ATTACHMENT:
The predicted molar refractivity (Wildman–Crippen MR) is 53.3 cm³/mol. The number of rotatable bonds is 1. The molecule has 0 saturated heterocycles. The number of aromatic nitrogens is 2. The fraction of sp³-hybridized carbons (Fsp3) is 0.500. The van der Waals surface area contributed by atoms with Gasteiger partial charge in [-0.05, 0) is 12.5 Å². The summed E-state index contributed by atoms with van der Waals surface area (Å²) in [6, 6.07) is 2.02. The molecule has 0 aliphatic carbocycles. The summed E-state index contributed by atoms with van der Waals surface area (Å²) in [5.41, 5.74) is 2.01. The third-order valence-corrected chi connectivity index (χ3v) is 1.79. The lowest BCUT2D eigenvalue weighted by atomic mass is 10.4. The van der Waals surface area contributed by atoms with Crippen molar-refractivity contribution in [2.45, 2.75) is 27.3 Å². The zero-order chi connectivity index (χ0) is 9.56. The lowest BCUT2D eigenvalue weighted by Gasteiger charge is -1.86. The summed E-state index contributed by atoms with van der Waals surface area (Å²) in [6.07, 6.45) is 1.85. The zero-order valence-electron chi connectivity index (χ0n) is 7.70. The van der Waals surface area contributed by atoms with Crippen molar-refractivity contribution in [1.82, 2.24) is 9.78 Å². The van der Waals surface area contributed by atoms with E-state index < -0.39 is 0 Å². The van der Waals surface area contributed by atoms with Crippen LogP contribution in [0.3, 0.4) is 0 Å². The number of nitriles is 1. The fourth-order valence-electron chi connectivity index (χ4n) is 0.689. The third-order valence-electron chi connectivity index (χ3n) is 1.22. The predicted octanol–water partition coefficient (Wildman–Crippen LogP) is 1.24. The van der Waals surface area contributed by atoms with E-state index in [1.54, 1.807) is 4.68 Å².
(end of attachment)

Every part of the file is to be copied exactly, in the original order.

The predicted molar refractivity (Wildman–Crippen MR) is 53.3 cm³/mol. The number of rotatable bonds is 1. The molecule has 0 saturated heterocycles. The number of aromatic nitrogens is 2. The fraction of sp³-hybridized carbons (Fsp3) is 0.500. The van der Waals surface area contributed by atoms with Gasteiger partial charge in [-0.05, 0) is 12.5 Å². The summed E-state index contributed by atoms with van der Waals surface area (Å²) in [6, 6.07) is 2.02. The molecule has 0 aliphatic carbocycles. The summed E-state index contributed by atoms with van der Waals surface area (Å²) in [5.41, 5.74) is 2.01. The third-order valence-corrected chi connectivity index (χ3v) is 1.79. The lowest BCUT2D eigenvalue weighted by atomic mass is 10.4. The van der Waals surface area contributed by atoms with Crippen molar-refractivity contribution in [2.45, 2.75) is 27.3 Å². The zero-order chi connectivity index (χ0) is 9.56. The lowest BCUT2D eigenvalue weighted by Gasteiger charge is -1.86. The summed E-state index contributed by atoms with van der Waals surface area (Å²) in [6.07, 6.45) is 1.85. The zero-order valence-electron chi connectivity index (χ0n) is 7.70. The van der Waals surface area contributed by atoms with Crippen molar-refractivity contribution in [1.82, 2.24) is 9.78 Å². The van der Waals surface area contributed by atoms with E-state index < -0.39 is 0 Å². The van der Waals surface area contributed by atoms with Crippen LogP contribution in [0.3, 0.4) is 0 Å². The number of nitriles is 1. The fourth-order valence-electron chi connectivity index (χ4n) is 0.689. The third-order valence-electron chi connectivity index (χ3n) is 1.22. The predicted octanol–water partition coefficient (Wildman–Crippen LogP) is 1.24. The van der Waals surface area contributed by atoms with E-state index in [1.54, 1.807) is 4.68 Å².